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Are you handling exceptions in Kotlin coroutines properly?

If you are a Kotlin developer, you most probably know that coroutines communicate errors in execution by throwing exceptions. You might also think that handling these exceptions is as easy as in normal Kotlin or Java code. Unfortunately, when we start using nested execution, things might start working not quite as we would expect.
In this article I will try to show situations where you need to be more cautious about exceptions and show some best practices.

Nesting coroutines execution

Let’s start with an example, which may not seem broken at the first glance.

It will simulate a scenario in which the view needs to build a list from two individual endpoints, but one of them is failing. The async coroutine builder will be used in the Repository layer to perform these requests in parallel. This builder needs a CoroutineScope to work on and a common solution is to pass the scope from the ViewModel, in which the execution is started. A simple method may look as follows:

suspend fun getNecessaryData(scope: CoroutineScope): List<DisplayModel> {
    val failingDataDeferred = scope.async { apiService.getFailingData() }
    val successDataDeferred = scope.async { apiService.getData() }
    return failingDataDeferred.await().plus(successDataDeferred.await())
.map(DisplayModel::fromResponse) }

The failing method just throws an exception inside its body after a short time to simulate a failed response:

suspend fun getFailingData(): List<ResponseModel> {
    delay(100)
    throw RuntimeException("Request Failed")
}

In the ViewModel we call for data:

viewModelScope.launch {
    kotlin.runCatching { repository.getNecessaryData(this) }
        .onSuccess { liveData.postValue(ViewState.Success(it)) }
        .onFailure { liveData.postValue(ViewState.Error(it)) }
}

I am using kotlin.Result operators here to hide a regular try-catch block within a more functional API and a ViewState wrapper class to represent different states of the view.

When we run this code, the app crashes with the exact RuntimeException we created. It might seem strange, as we thought we were prepared for any exceptions by calling the method within the try-catch block.

To best explain best what happened here, let's revise the basics of exception handling in Kotlin and Java.

Re-throwing exceptions

Let’s look at this short snippet:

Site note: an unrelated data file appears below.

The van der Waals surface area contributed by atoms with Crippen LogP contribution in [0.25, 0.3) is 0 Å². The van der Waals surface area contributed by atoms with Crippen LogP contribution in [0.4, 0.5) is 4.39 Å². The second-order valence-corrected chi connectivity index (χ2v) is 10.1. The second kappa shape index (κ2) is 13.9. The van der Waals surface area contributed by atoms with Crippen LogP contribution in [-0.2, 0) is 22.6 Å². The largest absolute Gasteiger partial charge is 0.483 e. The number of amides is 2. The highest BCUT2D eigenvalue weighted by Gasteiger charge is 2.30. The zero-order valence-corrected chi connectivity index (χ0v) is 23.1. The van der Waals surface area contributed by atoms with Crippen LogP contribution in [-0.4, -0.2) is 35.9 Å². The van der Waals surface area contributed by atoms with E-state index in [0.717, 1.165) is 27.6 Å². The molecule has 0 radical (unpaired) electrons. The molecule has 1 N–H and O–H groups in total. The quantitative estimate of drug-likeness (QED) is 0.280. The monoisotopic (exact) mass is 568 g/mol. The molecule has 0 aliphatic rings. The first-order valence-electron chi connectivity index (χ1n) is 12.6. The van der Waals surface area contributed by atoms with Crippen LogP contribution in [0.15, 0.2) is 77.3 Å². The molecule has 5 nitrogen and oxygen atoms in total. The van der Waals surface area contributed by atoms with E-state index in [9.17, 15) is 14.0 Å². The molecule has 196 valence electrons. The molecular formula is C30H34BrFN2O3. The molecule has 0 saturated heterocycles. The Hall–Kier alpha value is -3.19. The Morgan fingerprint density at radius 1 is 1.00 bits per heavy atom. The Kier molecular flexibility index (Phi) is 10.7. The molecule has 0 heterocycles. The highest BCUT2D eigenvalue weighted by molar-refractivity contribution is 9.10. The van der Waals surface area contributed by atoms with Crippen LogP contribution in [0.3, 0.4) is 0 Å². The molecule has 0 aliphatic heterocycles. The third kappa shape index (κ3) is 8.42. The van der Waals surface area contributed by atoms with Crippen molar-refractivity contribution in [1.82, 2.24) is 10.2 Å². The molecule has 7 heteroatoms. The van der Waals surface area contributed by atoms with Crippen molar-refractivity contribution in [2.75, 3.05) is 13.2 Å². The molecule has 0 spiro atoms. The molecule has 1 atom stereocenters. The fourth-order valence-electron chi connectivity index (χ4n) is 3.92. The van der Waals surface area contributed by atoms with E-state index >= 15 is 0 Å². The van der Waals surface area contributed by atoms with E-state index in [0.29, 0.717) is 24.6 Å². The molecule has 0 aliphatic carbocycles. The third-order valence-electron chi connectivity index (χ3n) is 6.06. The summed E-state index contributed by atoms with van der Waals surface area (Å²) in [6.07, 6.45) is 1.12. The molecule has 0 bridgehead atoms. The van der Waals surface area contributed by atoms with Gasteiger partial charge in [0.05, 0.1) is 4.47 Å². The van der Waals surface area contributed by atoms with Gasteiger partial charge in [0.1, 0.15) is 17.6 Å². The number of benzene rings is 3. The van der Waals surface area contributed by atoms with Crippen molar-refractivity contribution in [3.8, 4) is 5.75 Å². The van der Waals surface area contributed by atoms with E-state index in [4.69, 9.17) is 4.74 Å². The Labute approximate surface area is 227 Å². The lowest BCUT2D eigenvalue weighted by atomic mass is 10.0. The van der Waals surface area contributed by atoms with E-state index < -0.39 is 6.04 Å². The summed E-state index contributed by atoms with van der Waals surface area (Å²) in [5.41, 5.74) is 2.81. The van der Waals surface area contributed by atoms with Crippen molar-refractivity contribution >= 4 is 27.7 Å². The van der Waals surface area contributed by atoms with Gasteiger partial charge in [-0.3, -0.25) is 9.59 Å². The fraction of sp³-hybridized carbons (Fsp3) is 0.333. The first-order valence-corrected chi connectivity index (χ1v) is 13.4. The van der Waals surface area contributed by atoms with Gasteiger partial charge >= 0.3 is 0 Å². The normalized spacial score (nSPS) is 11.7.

fun someMethod() {
   try {
      val failingData = failingMethod()
   } catch (e: Exception) {
      // handle exception
   }
}

fun failingMethod() {
   throw RuntimeException()
}

Here, the exception originates in a separate function. In both Kotlin and Java, functions by default re-throw all the exceptions that were not caught inside them. Thanks to this mechanism, the exception from the failingMethod can be caught in the parent try-catch block.

Propagating exceptions

With this in mind, let’s alter the previous example a little, so the whole logic resides only in ViewModel.

viewModelScope.launch {
     try {
        val failingData = async { throw RuntimeException("Request Failed") }
        val data = async { apiService.getData() }
        val result = failingData.await().plus(data.await()).map(DisplayModel::fromResponse)
        liveData.postValue(ViewState.Success(result))
     } catch (e: Exception) {
        liveData.postValue(ViewState.Error(e))
     }
}

We can notice some similarities. The first async builder looks like the failingMethod from above, but since the exception is not caught, this coroutine builder is apparently not re-throwing it!

It's the first key point from this story:

Both launch and nested async builders do not re-throw exceptions that occur inside them. Instead, they PROPAGATE them up the coroutine hierarchy.

Behaviour of top-level async is described later.

Coroutine hierarchy and CoroutineExceptionHandler

Our current Coroutine hierarchy looks as follows:

Coroutine hierarchy

At the very top we have the ViewModel scope, in which we create a top-level coroutine using the launch builder. In this coroutine we create 2 child coroutines using async.